The Sometimes Subtle Difference Between 'Conflate' and 'Equate'

They're not the same, but they are confusing
What to Know

To equate two things means “to treat them as equal.” Conflate originally meant “to fuse or blend,” but it has more recently also been used with the meaning “to confuse.”

Conflate and equate look and sound similar, and they appear in the same kinds of contexts, which makes them ripe for confusion.

Harry the Dog was in the garden weeding his flower beds. Mabel the Cat approached and said:

"Harry, what lovely marigolds!"

Harry started, speechless for just a moment:

"My dear Mabel, these are not marigolds; they are zinnias. I am shocked you would equate the two."

To which Mabel responded:

"Oh, my dear Harry: I will admit to mistaking the zinnias for marigolds, but to say that I equated the two is a mistake of its own—for, I did not equate them, I conflated them."

And at this juncture, we will leave our anthropomorphized mammalian friends to discuss the lexical matter they have introduced: just what is the difference between equate and conflate? Did Harry misspeak? Did Mabel in fact conflate the two kinds of flowers?


When 'conflate' first appeared in English it was with the meaning "to bring together; to fuse."

'Equate' vs. 'Conflate'

To equate two things is, in the most common sense of the word, to treat, represent, or regard those things as equal or equivalent. If Mabel equates marigolds with zinnias, she thinks that that marigolds and zinnias are basically—and maybe even exactly—the same thing.

And what does it mean if Mabel conflates marigolds and zinnias? In the newest sense of that word, it means that she confuses them. Mabel knows that marigolds and zinnias are distinct genuses (or genera, if you prefer the Latin plural), but when she see marigolds she sometimes accidentally applies the word zinnia, and vice versa.

The Original Meaning of 'Conflate'

This is not what conflate has always meant. When conflate first joined the English language in the early 17th century it was with the meaning "to bring together; to fuse," a meaning very close to the meaning of its Latin forebear conflare: "to blow together; to fuse." In this sense of the word, to conflate marigolds and zinnias is to fuse them together in your mind into a single kind of flower—into what perhaps might also be called a marinnia, or a zinnigold. Not quite the same as equating them, but similar.

(A side note: in the 19th century, this "fuse" use of conflate developed a literary meaning applied to the combining of two readings or versions of a text into a composite whole, as when two drafts of a poem are blended into a version that includes elements of each. Most of the Shakespeare plays we know are, for example, the product of conflation. But this meaning is not much applied outside of technical literary contexts.)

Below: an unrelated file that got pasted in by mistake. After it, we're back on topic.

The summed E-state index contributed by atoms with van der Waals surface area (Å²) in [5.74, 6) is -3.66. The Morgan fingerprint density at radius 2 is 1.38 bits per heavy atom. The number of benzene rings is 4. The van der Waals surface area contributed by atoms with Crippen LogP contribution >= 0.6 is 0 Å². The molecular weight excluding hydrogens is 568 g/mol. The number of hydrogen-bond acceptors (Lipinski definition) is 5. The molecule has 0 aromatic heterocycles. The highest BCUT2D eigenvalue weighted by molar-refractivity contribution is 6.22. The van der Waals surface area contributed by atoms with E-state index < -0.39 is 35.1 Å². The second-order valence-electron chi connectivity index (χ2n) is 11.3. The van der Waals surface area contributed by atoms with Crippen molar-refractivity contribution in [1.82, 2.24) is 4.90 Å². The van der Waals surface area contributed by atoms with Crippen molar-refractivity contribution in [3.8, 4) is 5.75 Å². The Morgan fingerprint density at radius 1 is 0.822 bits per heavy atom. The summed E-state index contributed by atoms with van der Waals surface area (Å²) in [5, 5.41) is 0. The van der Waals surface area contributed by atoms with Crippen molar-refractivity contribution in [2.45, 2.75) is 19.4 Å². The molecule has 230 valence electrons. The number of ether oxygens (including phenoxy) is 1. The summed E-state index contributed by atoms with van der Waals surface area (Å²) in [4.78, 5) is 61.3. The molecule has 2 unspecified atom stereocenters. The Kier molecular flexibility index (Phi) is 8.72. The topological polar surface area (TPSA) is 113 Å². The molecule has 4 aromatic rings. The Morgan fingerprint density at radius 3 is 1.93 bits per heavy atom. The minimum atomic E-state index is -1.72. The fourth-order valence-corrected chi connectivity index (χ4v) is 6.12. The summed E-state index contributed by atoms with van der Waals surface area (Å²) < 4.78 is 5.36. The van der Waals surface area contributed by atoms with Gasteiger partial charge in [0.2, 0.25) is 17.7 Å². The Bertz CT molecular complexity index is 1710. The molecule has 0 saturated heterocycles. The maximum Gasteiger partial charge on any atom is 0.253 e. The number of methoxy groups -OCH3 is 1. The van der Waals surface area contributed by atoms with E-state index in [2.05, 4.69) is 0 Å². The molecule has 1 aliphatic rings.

People who write about usage matters tend not to address the newest meaning of conflate, but the American Heritage Dictionary did have its panel of usage experts weigh in on the issue in 2015. At that time, 87% of these experts approved of the older "bring together; fuse" meaning of the word, while only 55% approved of the "confuse" sense.

This isn't terribly surprising, given how new the use is. The "confuse" meaning of conflate first entered Merriam-Webster dictionaries in 1973, in that year's brand-new Eighth Edition of Merriam-Webster's Collegiate Dictionary. Up till then, in fact, the Collegiate didn't enter conflate, only its related noun conflation, which it defined as "BLEND, FUSION; especially : a composite reading or text." Conflate was covered in our unabridged dictionary, Webster's Third New International, but it was simply too rare a word for the Collegiate. For reasons quite unknown, conflate became dramatically more common as the 20th century edged closer to its end, and when the Eighth Edition was being prepared, evidence for conflate was significant enough to qualify the word for entry, and to require that this new "confuse" meaning be included.

The "confuse" meaning of conflate is now arguably its most common meaning—although in some cases it can be difficult to tease apart just which meaning is being applied. We return now to our friends:

"Harry, are you still puttering in the garden?" Mabel asked as the golden light of late afternoon spread across the yard.

"Mabel," he replied, "I am weeding. I'd appreciate your not conflating my weeding with puttering."

By this, does Harry mean that Mabel has mistakenly identified his active weeding as mere puttering? Or does he mean that she incorrectly thinks that the serious work of weeding is really just a kind of puttering—that is, that she's fused weeding and puttering into a single vague activity? Harry wasn't available for clarification at the time of publishing, but we can say that conflate is an appropriate word in the context, if a bit ambiguous.

And what of equate? Harry could just as well have used that word in this particular instance, in which case he'd be asserting that Mabel thinks that all weeding is really just puttering—which is not so very different at all from the "fuse" meaning conflate carries in the context.

Given all this, we won't blame you if you conflate or confuse these terms from time to time.